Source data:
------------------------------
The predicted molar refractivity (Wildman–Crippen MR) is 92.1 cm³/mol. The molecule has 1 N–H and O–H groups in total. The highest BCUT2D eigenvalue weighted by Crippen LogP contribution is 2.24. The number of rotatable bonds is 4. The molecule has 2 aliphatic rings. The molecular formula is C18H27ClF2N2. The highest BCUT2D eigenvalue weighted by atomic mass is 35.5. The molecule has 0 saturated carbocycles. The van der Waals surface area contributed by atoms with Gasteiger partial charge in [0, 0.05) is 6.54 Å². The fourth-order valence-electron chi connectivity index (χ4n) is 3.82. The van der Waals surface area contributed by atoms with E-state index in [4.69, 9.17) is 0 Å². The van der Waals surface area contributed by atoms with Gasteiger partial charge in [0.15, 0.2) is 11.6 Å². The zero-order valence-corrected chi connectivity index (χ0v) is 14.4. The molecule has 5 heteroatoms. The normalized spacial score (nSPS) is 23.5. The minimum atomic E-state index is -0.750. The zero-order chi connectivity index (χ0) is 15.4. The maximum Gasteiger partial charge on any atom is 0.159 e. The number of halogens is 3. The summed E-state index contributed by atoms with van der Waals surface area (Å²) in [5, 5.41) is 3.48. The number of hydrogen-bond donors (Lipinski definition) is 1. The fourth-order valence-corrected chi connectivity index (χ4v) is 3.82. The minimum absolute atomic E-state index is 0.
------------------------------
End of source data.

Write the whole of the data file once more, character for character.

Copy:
The predicted molar refractivity (Wildman–Crippen MR) is 92.1 cm³/mol. The molecule has 1 N–H and O–H groups in total. The highest BCUT2D eigenvalue weighted by Crippen LogP contribution is 2.24. The number of rotatable bonds is 4. The molecule has 2 aliphatic rings. The molecular formula is C18H27ClF2N2. The highest BCUT2D eigenvalue weighted by atomic mass is 35.5. The molecule has 0 saturated carbocycles. The van der Waals surface area contributed by atoms with Gasteiger partial charge in [0, 0.05) is 6.54 Å². The fourth-order valence-electron chi connectivity index (χ4n) is 3.82. The van der Waals surface area contributed by atoms with E-state index in [4.69, 9.17) is 0 Å². The van der Waals surface area contributed by atoms with Gasteiger partial charge in [0.15, 0.2) is 11.6 Å². The zero-order valence-corrected chi connectivity index (χ0v) is 14.4. The molecule has 5 heteroatoms. The normalized spacial score (nSPS) is 23.5. The minimum atomic E-state index is -0.750. The zero-order chi connectivity index (χ0) is 15.4. The maximum Gasteiger partial charge on any atom is 0.159 e. The number of halogens is 3. The summed E-state index contributed by atoms with van der Waals surface area (Å²) in [5, 5.41) is 3.48. The number of hydrogen-bond donors (Lipinski definition) is 1. The fourth-order valence-corrected chi connectivity index (χ4v) is 3.82. The minimum absolute atomic E-state index is 0.